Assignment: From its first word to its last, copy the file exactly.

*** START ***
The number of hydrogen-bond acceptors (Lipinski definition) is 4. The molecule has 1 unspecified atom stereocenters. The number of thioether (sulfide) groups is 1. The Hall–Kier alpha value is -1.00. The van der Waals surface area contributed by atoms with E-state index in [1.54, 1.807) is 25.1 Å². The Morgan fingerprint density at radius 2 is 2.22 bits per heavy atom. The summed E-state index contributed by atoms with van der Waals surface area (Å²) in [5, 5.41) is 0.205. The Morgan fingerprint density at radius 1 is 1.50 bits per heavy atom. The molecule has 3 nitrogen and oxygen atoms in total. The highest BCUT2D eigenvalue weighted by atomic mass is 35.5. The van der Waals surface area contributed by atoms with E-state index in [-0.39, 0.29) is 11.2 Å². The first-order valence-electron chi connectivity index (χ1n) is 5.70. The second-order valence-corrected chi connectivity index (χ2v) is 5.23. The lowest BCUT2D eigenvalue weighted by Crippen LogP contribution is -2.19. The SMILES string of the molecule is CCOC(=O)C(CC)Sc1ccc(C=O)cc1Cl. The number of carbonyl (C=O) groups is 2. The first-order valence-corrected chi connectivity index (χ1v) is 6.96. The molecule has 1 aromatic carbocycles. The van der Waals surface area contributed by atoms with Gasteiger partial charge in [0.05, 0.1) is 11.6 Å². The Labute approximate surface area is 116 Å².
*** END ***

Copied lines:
The number of hydrogen-bond acceptors (Lipinski definition) is 4. The molecule has 1 unspecified atom stereocenters. The number of thioether (sulfide) groups is 1. The Hall–Kier alpha value is -1.00. The van der Waals surface area contributed by atoms with E-state index in [1.54, 1.807) is 25.1 Å². The Morgan fingerprint density at radius 2 is 2.22 bits per heavy atom. The summed E-state index contributed by atoms with van der Waals surface area (Å²) in [5, 5.41) is 0.205. The Morgan fingerprint density at radius 1 is 1.50 bits per heavy atom. The molecule has 3 nitrogen and oxygen atoms in total. The highest BCUT2D eigenvalue weighted by atomic mass is 35.5. The van der Waals surface area contributed by atoms with E-state index in [-0.39, 0.29) is 11.2 Å². The first-order valence-electron chi connectivity index (χ1n) is 5.70. The second-order valence-corrected chi connectivity index (χ2v) is 5.23. The lowest BCUT2D eigenvalue weighted by Crippen LogP contribution is -2.19. The SMILES string of the molecule is CCOC(=O)C(CC)Sc1ccc(C=O)cc1Cl. The number of carbonyl (C=O) groups is 2. The first-order valence-corrected chi connectivity index (χ1v) is 6.96. The molecule has 1 aromatic carbocycles. The van der Waals surface area contributed by atoms with Gasteiger partial charge in [0.05, 0.1) is 11.6 Å². The Labute approximate surface area is 116 Å².